The U.S. Department of Health and Human Services has developed the Plan to Reduce Racial and Ethnic Health Disparities that outlines the objectives and actions of an initiative that will be undertaken to reduce healthcare disparities for people who are racially or ethnically diverse. The HHS Disparities Action Plan initiative is led by the Office of Minority Health, the agency charged with integrating the evidence-based practices at all HHS Department levels and into the communities where services are provided. A number of federal programs and initiatives form the foundation of the HHS Action Plan, including the Affordable Care Act, Healthy People 2020, the Let's Move initiative sponsored by First Lady Michelle Obama, and the President's National HIV / AIDS Strategy.
Barriers to Family Health and Wellbeing
Obstacles to healthcare barriers exist in every health care system. These barriers impact the ability of vulnerable patient populations to obtain the health care they need, or -- when compared to patient populations who are more advantaged -- that result in these vulnerable patients receiving inferior healthcare ("ASMAF"). A primary dynamic of these obstacles is that, "Barriers to care lead to disturbing racial, ethnic and geographic disparities in health status and clinical outcomes" (AMSA, 2013).
A wide range of circumstances can impact access to healthcare. The most common barriers to access are related to unemployment, inadequate benefits coverage, residing in rural areas, and being elderly or disabled. The convention for describing barriers to healthcare typically involves these categorical types of obstacles: Cultural, geographic, organizational, and socioeconomic -- and any combination thereof. Cultural barriers entail the beliefs that people hold and behaviors that people exhibit related to healthcare. Cultural barriers exist for patients, practitioners, and policymakers. Geographic barriers are the result of the distance between where people reside and medical facilities, or extant shortages of healthcare professionals in particular locations, such as rural areas or inner cities. Geographic barriers interact negatively with socioeconomic variables. Socioeconomic barriers are directly related to the ability of people to purchase health insurance, or to buy quality health coverage. Socioeconomic barriers also impact the ability of people to pay for out-of-pocket healthcare costs that are not covered by their insurance policy, assuming they have medical, dental, or vision insurance. Organizational barriers are manifested by issues like long wait times for appointments, inadequate public transportation to healthcare facilities, short or inconvenient hours of operation for the working poor, who often work two or more jobs and do not have child care. Although federal legislation has changed the physical context for people with disabilities, a lack of interpreters or absence of wheelchair accessibility can still create barriers to healthcare access. It is probably that a great many barriers are the result of a combination of these factors, a few of which can create a perfect storm for a vulnerable person in need of healthcare.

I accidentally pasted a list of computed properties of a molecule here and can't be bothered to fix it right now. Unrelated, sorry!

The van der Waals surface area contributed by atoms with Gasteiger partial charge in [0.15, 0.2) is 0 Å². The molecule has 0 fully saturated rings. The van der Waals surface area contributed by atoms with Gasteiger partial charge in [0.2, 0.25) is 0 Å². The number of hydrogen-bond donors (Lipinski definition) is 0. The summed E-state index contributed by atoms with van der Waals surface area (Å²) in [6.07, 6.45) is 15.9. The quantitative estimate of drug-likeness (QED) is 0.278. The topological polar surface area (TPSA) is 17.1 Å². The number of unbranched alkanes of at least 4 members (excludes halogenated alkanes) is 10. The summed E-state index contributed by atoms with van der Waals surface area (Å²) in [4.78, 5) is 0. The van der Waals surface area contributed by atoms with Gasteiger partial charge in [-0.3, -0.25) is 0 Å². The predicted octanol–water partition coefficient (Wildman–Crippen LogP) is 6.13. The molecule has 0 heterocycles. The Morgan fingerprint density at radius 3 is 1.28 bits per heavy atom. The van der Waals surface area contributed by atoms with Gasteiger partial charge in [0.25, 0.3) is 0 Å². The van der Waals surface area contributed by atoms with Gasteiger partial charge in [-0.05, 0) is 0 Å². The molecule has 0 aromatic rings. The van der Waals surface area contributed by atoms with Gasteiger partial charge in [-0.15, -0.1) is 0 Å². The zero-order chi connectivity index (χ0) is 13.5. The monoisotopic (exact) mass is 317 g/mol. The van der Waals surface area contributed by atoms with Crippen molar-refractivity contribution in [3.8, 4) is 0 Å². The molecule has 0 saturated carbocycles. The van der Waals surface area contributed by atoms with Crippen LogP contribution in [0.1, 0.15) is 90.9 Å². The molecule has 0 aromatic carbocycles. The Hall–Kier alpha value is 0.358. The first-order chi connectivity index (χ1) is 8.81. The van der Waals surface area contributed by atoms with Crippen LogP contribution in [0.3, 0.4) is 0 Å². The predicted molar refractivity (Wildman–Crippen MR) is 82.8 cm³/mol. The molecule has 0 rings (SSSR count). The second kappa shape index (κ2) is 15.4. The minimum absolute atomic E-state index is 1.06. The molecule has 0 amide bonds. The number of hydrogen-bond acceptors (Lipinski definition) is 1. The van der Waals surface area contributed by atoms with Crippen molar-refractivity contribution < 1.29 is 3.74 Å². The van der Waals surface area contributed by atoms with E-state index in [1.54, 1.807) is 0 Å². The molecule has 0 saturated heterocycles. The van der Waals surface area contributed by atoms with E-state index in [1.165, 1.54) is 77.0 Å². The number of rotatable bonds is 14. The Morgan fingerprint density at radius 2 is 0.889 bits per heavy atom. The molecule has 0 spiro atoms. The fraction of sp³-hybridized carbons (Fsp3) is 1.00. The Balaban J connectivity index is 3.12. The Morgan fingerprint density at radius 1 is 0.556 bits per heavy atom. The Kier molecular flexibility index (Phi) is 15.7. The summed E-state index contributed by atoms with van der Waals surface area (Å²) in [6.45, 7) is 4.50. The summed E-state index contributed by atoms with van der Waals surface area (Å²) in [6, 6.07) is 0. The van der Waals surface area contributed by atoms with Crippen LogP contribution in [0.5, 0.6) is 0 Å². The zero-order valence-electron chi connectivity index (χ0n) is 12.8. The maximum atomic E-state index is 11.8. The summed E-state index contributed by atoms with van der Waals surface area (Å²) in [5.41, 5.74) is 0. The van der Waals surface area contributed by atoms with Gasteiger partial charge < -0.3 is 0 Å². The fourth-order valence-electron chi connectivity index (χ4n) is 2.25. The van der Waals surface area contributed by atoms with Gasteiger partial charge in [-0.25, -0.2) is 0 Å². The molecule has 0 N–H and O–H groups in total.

Nursing Care for Families
When the unit of analysis is at the country level, the United States does not fare well in comparison with many other developed countries (Davidson, 2013). But when the of analysis is an individual nurse or nurse practitioners, American patients benefit from some of the best-trained nurses available. There have been periods when registered nurses are in short supply in the U.S. And in other countries, which has resulted in recruitment efforts in other countries.
Family and public health nurses deliver evidence-based practice in community settings. Public health nurses function in the context of nurse-family partnerships that is relationship-based and relies on the development of trust between the nurse and the patients treated. Family and public health nurses provide intense support, training, and healthcare to first-time mothers who may be a risk, and strive to improve the health and development of children. Often, working with young, at-risk mothers is a specialty focus of community health nurses, who provide services during home visits and establish relationships that enable them to guide the young mother through the various stages of their pregnancy and the early years of mothering. In addition to healthcare, the nurse works to help patients deal with the emotional, physical, and social challenges of their pregnancy. This level of personalized nursing care contributes to measurable, enduring benefit in the lives of young mothers, their children and families, and their communities.
The structural, social, and economic changes that characterize family situations in the United States today have been catalysts for marked alterations in the provision of healthcare to families, in the work conducted by nurses, and particularly in the families. Although there has been movement backward toward traditional situations -- adult children living at home or older people living with their grown children -- the trend toward independent living by the subsets of extended family tends to continue on the same tack.…[continue]